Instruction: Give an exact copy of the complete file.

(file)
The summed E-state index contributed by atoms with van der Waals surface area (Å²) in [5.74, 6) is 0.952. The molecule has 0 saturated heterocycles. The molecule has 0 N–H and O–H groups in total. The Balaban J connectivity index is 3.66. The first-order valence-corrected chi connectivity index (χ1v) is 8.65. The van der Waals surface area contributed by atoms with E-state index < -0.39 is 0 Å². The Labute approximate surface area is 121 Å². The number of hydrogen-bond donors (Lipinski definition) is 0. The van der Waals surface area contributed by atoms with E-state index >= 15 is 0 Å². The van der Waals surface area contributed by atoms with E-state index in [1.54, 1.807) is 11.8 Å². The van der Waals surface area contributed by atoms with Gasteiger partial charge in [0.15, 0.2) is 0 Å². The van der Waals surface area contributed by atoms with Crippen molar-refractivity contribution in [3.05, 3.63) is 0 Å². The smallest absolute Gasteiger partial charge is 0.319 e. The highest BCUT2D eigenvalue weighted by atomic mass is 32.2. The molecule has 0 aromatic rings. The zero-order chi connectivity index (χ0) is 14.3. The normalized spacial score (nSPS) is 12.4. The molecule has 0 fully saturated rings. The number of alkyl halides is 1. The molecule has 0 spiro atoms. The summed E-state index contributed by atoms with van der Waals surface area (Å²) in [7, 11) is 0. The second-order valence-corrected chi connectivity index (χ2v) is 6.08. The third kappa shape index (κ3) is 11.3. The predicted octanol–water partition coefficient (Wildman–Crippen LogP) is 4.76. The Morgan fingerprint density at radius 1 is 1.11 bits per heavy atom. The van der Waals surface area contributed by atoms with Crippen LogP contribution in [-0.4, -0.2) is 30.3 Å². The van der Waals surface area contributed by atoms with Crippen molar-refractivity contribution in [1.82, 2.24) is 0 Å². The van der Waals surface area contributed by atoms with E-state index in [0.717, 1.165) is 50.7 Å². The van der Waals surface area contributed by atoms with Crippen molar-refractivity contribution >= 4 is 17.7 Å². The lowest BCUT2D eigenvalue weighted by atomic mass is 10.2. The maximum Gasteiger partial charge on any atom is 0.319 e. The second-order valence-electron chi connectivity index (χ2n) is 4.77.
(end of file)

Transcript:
The summed E-state index contributed by atoms with van der Waals surface area (Å²) in [5.74, 6) is 0.952. The molecule has 0 saturated heterocycles. The molecule has 0 N–H and O–H groups in total. The Balaban J connectivity index is 3.66. The first-order valence-corrected chi connectivity index (χ1v) is 8.65. The van der Waals surface area contributed by atoms with E-state index < -0.39 is 0 Å². The Labute approximate surface area is 121 Å². The number of hydrogen-bond donors (Lipinski definition) is 0. The van der Waals surface area contributed by atoms with E-state index >= 15 is 0 Å². The van der Waals surface area contributed by atoms with E-state index in [1.54, 1.807) is 11.8 Å². The van der Waals surface area contributed by atoms with Gasteiger partial charge in [0.15, 0.2) is 0 Å². The van der Waals surface area contributed by atoms with Crippen molar-refractivity contribution in [3.05, 3.63) is 0 Å². The smallest absolute Gasteiger partial charge is 0.319 e. The highest BCUT2D eigenvalue weighted by atomic mass is 32.2. The molecule has 0 aromatic rings. The zero-order chi connectivity index (χ0) is 14.3. The normalized spacial score (nSPS) is 12.4. The molecule has 0 fully saturated rings. The number of alkyl halides is 1. The molecule has 0 spiro atoms. The summed E-state index contributed by atoms with van der Waals surface area (Å²) in [7, 11) is 0. The second-order valence-corrected chi connectivity index (χ2v) is 6.08. The third kappa shape index (κ3) is 11.3. The predicted octanol–water partition coefficient (Wildman–Crippen LogP) is 4.76. The Morgan fingerprint density at radius 1 is 1.11 bits per heavy atom. The van der Waals surface area contributed by atoms with Crippen LogP contribution in [-0.4, -0.2) is 30.3 Å². The van der Waals surface area contributed by atoms with Crippen molar-refractivity contribution in [1.82, 2.24) is 0 Å². The van der Waals surface area contributed by atoms with E-state index in [0.717, 1.165) is 50.7 Å². The van der Waals surface area contributed by atoms with Crippen molar-refractivity contribution >= 4 is 17.7 Å². The lowest BCUT2D eigenvalue weighted by atomic mass is 10.2. The maximum Gasteiger partial charge on any atom is 0.319 e. The second-order valence-electron chi connectivity index (χ2n) is 4.77.